Wednesday, November 13, 2013

Brain Stress Systems May Be Key Piece of the Addiction Puzzle

The brain’s stress systems appear to play a key role in the transition to addiction and maintaining addiction once it is initiated. People addicted to drugs take those substances not to feel good, but to avoid the anxiety, stress, irritability, or dysphoria of drug withdrawal, said George Koob, Ph.D., of the Scripps Research Institute in La Jolla, Calif., in a talk at the Society of Neuroscience meeting today in San Diego.

Excessive use of drugs triggers negative emotional states that activate the stress systems within areas of the brain known to mediate emotions, including the amygdala and basal ganglia, said Koob, who will become director of the National Institute on Alcohol Abuse and Alcoholism in January.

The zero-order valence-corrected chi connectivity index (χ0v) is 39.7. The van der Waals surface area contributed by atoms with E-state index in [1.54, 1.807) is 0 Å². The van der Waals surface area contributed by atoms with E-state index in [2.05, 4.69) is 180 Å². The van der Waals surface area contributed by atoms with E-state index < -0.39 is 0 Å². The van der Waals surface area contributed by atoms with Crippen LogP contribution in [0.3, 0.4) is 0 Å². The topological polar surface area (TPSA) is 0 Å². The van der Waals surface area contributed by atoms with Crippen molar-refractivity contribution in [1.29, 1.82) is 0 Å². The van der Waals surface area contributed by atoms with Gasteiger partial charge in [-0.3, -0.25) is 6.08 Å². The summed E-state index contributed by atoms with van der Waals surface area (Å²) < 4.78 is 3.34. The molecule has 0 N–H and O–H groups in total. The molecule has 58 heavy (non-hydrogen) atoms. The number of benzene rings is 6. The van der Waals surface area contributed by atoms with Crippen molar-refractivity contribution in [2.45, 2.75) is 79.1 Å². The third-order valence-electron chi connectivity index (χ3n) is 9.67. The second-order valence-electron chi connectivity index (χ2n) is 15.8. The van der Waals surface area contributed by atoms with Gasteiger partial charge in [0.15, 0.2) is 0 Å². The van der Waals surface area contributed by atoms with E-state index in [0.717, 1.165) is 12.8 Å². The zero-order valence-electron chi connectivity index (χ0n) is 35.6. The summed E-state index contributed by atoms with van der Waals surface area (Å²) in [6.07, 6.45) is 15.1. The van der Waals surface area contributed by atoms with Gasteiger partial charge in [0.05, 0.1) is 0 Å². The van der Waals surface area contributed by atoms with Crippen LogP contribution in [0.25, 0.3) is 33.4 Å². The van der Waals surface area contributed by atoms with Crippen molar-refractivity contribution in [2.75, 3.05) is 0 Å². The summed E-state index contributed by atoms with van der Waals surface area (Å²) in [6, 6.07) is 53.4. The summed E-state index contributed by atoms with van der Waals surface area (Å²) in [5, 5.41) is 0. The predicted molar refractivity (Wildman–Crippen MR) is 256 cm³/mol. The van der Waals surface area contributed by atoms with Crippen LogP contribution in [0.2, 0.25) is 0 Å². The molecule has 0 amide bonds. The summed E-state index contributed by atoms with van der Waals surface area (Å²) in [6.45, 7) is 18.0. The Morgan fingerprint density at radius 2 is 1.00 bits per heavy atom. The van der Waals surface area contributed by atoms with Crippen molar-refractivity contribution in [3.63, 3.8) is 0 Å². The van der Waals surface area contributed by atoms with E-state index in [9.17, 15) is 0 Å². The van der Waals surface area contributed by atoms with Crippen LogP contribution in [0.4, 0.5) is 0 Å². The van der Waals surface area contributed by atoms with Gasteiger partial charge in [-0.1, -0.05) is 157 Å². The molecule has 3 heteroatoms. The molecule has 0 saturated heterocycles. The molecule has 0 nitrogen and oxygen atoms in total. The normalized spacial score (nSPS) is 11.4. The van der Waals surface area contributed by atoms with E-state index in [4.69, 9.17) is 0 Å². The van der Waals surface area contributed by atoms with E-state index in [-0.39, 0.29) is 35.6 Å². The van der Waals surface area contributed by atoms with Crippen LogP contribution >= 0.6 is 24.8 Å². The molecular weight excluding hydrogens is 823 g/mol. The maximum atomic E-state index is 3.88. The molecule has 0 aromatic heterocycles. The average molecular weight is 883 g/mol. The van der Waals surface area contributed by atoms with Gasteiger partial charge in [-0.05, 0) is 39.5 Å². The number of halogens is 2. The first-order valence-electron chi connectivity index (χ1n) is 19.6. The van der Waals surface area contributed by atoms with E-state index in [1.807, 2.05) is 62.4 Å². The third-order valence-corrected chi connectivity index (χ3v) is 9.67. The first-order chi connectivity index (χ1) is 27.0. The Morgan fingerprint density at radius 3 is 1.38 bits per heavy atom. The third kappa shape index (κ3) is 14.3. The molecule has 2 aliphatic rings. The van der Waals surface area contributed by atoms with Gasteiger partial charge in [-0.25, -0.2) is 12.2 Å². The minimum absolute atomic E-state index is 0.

Two neurotransmitters—corticotropin-releasing factor (CRF) in the amygdala and the dynorphin-κ opioid system in the basal ganglia—are in those brain areas and mediate anxiety-like behavior, fear conditioning, and dysphoria-like behavior in animal models, Koob noted. He hypothesized that brain stress response systems are activated by excessive drug intake, then activated again during repeated withdrawals, and continue during abstinence.

 “A role of the brain stress systems in addiction not only provides insight into the neurobiology of the emotional misery of addiction but also provides novel targets for the treatment of addiction,” he concluded.

For more in Psychiatric News about George Koob's research on addiction, see "People With Addiction Exhaust Brain’s Limited Reward System."

(Image: Aaron Levin/Psychiatric News)


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